On mindfulness and matzah
This week's portion: holiness and bugs


The time comes for the Four Questions, and we look around the table. "Who's the youngest one here?"

The answer, obviously, is the toddler in attendance, who just turned two. It's her first seder. I'm the next youngest, so I chant the questions.

All evening, the toddler plays quietly in her chair, or in the living room near enough to see and hear us.

But every time there is singing or chanting she runs back to the table, eyes wide as saucers, listening intently.

"And the one who does not know how to ask: for her you must show the way."

"Can I ask a question?"

"Of course. That's what seders are for."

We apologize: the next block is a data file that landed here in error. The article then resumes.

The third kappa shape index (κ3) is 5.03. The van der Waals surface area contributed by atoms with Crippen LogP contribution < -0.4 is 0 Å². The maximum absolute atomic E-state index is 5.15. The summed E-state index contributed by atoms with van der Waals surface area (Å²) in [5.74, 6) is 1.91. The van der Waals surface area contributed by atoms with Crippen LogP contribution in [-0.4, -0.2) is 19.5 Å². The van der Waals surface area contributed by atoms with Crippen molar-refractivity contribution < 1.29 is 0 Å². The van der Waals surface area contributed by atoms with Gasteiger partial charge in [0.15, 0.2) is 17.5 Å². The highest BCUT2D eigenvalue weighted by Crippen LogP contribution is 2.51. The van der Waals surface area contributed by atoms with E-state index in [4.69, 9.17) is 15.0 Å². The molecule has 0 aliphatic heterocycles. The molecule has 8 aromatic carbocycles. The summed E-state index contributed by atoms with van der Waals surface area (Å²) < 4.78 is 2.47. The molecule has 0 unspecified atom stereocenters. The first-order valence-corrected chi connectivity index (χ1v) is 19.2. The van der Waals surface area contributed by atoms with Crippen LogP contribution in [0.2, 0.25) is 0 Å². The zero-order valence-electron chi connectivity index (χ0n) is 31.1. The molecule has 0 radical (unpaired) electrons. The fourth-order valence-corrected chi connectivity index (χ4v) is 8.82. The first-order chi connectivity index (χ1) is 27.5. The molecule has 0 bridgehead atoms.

"How long were the Israelites in Egypt?

"Well, 'another Pharaoh came into power who hadn't known Joseph' --"

"But how long did that really take? I mean, realistically speaking?"

"Wait, I remember -- God told Abraham his descendants would go down into a land not their own and be enslaved for 400 years."

"But lifespans seem to have been different then."

"And don't forget, Moses was raised as a Prince of Egypt. So when he went to tell Pharaoh 'let my people go,' he was talking to Dad."

Had I grown up reading the words, but not knowing the meanings. Had I grown up knowing the meanings, but not asking the questions.

Had I grown up asking the questions, but not learning the stories. Had I grown up learning the stories, but not opening doorways.

Had I grown up opening doorways, but not been brave enough to walk through them. Had I been brave enough to walk through them, but not had company on the journey.

Had I had company on the journey, but not faith in the destination. For all these things and more, I say dayenu!


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